- Jesus came to bring light where there was darkness and life where there was death. But that doesn’t mean that there was no opposition. Quite to the contrary, the darkness fought back against the light and death tried with all its might to overcome life. But Jesus would not be overcome by any of his adversaries. In fact, with clear teaching and light from God’s Word Jesus exposed them for who they were. He took them on even as he tried to pierce the darkness of their hearts with his light.
- Most of all, Jesus wants to make himself known to us and to the world. He is the revelation of God to the world. Yes, if you want to know who God is and what God is like, then you really need to get to know Jesus. Then you really need to get to know Jesus. “No one has ever seen God, but the one and only Son, who is himself God and is in closest relationship with the Father, has made him known” (John 1:18).
He makes God known as the God of grace and truth. He longs to pour out grace and mercy on his children. He has given us an adoption into his family, purely out of grace and mercy. When Jesus came into this world, he came not to condemn the world but to save the world through him.
And at the very same time, he speaks the truth. He doesn’t sugarcoat anything. He speaks the truth about sin. He speaks the truth about God’s Word. He speaks the truth about sin. He calls it like it is. He is the God of grace and mercy, who loves his people and wants to win them for himself.
All of these things and more you find in John chapter 1. It is a rich chapter full of the greatness of our God who loves us more than the life of his Son, full of the greatness of our Savior who is fully God in the flesh. It is a rich chapter full of the grace of our Savior who came on a mission to take our sins on himself as though they were his very own.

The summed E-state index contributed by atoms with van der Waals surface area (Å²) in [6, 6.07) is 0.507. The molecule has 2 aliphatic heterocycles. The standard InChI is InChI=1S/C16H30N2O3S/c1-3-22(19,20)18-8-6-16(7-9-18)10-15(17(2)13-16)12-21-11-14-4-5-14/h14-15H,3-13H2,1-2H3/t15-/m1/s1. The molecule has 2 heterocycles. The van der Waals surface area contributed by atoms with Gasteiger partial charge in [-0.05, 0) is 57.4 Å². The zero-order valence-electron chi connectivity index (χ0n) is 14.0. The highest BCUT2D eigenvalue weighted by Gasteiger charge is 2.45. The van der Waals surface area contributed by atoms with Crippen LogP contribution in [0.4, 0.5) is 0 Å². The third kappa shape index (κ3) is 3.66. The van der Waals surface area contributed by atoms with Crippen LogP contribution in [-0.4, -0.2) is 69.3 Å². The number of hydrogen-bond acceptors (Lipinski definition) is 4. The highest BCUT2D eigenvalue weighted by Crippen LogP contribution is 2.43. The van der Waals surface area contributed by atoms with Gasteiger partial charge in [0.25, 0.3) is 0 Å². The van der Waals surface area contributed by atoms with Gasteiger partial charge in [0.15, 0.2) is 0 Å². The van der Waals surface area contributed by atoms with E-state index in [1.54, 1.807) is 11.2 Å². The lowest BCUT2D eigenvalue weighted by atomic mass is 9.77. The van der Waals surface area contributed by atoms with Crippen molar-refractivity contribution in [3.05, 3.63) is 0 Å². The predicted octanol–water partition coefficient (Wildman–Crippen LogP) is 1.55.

But it is rich for us in this way also, that our God invites people, even sinners, like John and Andrew, Peter and Philip, even Nathanael, to join him on this mission. It is rich for us is in this, that our God has given us the right to be called children of God. It isn’t that we made this decision to follow him. It isn’t that we were born into this. It was that God gave us birth into his family. We’re his children. And as highly as John teaches us to view Jesus in this chapter, just so highly does our God view us! Jesus looked at Nathanael and, by faith, called him one without guile or deceit. Even so, Jesus looks at us and, by faith, calls us ones without guile or deceit. He exalts us to sonship and invites us to join him in his mission of saving people.
Yes, this gospel of John and even the first chapter alone is incredible. It is incredible because of the way that it is written. But it is more incredible because of the message that it proclaims and the light that it brings.